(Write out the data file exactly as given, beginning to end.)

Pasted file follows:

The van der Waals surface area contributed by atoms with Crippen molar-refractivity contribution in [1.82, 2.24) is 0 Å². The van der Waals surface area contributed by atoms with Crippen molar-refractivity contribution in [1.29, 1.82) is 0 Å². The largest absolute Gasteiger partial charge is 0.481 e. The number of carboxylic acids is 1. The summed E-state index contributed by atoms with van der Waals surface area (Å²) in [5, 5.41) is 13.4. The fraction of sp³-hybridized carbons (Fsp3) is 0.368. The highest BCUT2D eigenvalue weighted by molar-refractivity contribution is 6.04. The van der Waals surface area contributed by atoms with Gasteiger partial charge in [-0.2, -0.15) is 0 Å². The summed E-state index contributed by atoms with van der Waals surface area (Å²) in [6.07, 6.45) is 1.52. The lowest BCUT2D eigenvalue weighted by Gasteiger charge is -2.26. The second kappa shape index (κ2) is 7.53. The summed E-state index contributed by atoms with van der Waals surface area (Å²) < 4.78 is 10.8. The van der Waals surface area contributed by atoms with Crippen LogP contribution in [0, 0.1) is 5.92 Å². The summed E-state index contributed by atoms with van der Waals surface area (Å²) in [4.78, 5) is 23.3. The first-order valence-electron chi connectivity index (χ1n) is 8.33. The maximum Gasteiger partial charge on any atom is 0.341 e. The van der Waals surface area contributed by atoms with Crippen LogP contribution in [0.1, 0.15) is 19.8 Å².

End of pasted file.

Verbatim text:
The van der Waals surface area contributed by atoms with Crippen molar-refractivity contribution in [1.82, 2.24) is 0 Å². The van der Waals surface area contributed by atoms with Crippen molar-refractivity contribution in [1.29, 1.82) is 0 Å². The largest absolute Gasteiger partial charge is 0.481 e. The number of carboxylic acids is 1. The summed E-state index contributed by atoms with van der Waals surface area (Å²) in [5, 5.41) is 13.4. The fraction of sp³-hybridized carbons (Fsp3) is 0.368. The highest BCUT2D eigenvalue weighted by molar-refractivity contribution is 6.04. The van der Waals surface area contributed by atoms with Gasteiger partial charge in [-0.2, -0.15) is 0 Å². The summed E-state index contributed by atoms with van der Waals surface area (Å²) in [6.07, 6.45) is 1.52. The lowest BCUT2D eigenvalue weighted by Gasteiger charge is -2.26. The second kappa shape index (κ2) is 7.53. The summed E-state index contributed by atoms with van der Waals surface area (Å²) < 4.78 is 10.8. The van der Waals surface area contributed by atoms with Crippen LogP contribution in [0, 0.1) is 5.92 Å². The summed E-state index contributed by atoms with van der Waals surface area (Å²) in [4.78, 5) is 23.3. The first-order valence-electron chi connectivity index (χ1n) is 8.33. The maximum Gasteiger partial charge on any atom is 0.341 e. The van der Waals surface area contributed by atoms with Crippen LogP contribution in [0.1, 0.15) is 19.8 Å².